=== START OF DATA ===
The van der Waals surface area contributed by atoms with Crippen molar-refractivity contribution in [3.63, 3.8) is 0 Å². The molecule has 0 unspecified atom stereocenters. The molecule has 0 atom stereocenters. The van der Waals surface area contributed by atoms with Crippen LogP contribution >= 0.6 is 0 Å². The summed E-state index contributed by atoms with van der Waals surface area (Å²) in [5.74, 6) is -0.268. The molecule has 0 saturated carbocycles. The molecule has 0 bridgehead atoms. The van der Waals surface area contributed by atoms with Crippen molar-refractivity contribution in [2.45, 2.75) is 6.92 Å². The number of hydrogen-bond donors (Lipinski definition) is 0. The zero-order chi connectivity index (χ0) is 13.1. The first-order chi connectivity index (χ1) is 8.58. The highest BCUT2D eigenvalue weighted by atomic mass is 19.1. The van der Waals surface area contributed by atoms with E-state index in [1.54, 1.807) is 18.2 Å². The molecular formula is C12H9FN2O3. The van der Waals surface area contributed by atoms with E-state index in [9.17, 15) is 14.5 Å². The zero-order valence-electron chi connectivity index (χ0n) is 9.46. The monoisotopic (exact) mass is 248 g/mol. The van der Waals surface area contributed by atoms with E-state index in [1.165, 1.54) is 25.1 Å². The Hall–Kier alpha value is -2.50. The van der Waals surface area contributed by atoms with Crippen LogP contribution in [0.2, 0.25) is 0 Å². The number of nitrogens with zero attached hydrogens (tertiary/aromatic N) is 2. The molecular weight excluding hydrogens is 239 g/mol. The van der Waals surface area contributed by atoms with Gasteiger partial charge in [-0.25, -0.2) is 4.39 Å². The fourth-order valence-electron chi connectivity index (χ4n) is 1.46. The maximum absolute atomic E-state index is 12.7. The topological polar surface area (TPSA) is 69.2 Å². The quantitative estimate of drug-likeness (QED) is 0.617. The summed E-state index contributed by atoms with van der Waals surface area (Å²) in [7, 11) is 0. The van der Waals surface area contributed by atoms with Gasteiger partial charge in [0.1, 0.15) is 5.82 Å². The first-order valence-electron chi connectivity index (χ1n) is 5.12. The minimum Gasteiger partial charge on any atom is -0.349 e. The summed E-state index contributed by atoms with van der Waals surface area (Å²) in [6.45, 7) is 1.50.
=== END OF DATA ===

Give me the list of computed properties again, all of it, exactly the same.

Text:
The van der Waals surface area contributed by atoms with Crippen molar-refractivity contribution in [3.63, 3.8) is 0 Å². The molecule has 0 unspecified atom stereocenters. The molecule has 0 atom stereocenters. The van der Waals surface area contributed by atoms with Crippen LogP contribution >= 0.6 is 0 Å². The summed E-state index contributed by atoms with van der Waals surface area (Å²) in [5.74, 6) is -0.268. The molecule has 0 saturated carbocycles. The molecule has 0 bridgehead atoms. The van der Waals surface area contributed by atoms with Crippen molar-refractivity contribution in [2.45, 2.75) is 6.92 Å². The number of hydrogen-bond donors (Lipinski definition) is 0. The zero-order chi connectivity index (χ0) is 13.1. The first-order chi connectivity index (χ1) is 8.58. The highest BCUT2D eigenvalue weighted by atomic mass is 19.1. The van der Waals surface area contributed by atoms with E-state index in [1.54, 1.807) is 18.2 Å². The molecular formula is C12H9FN2O3. The van der Waals surface area contributed by atoms with E-state index in [9.17, 15) is 14.5 Å². The zero-order valence-electron chi connectivity index (χ0n) is 9.46. The monoisotopic (exact) mass is 248 g/mol. The van der Waals surface area contributed by atoms with E-state index in [1.165, 1.54) is 25.1 Å². The Hall–Kier alpha value is -2.50. The van der Waals surface area contributed by atoms with Crippen LogP contribution in [0.2, 0.25) is 0 Å². The number of nitrogens with zero attached hydrogens (tertiary/aromatic N) is 2. The molecular weight excluding hydrogens is 239 g/mol. The van der Waals surface area contributed by atoms with Gasteiger partial charge in [-0.25, -0.2) is 4.39 Å². The fourth-order valence-electron chi connectivity index (χ4n) is 1.46. The maximum absolute atomic E-state index is 12.7. The topological polar surface area (TPSA) is 69.2 Å². The quantitative estimate of drug-likeness (QED) is 0.617. The summed E-state index contributed by atoms with van der Waals surface area (Å²) in [7, 11) is 0. The van der Waals surface area contributed by atoms with Gasteiger partial charge in [0.1, 0.15) is 5.82 Å². The first-order valence-electron chi connectivity index (χ1n) is 5.12. The minimum Gasteiger partial charge on any atom is -0.349 e. The summed E-state index contributed by atoms with van der Waals surface area (Å²) in [6.45, 7) is 1.50.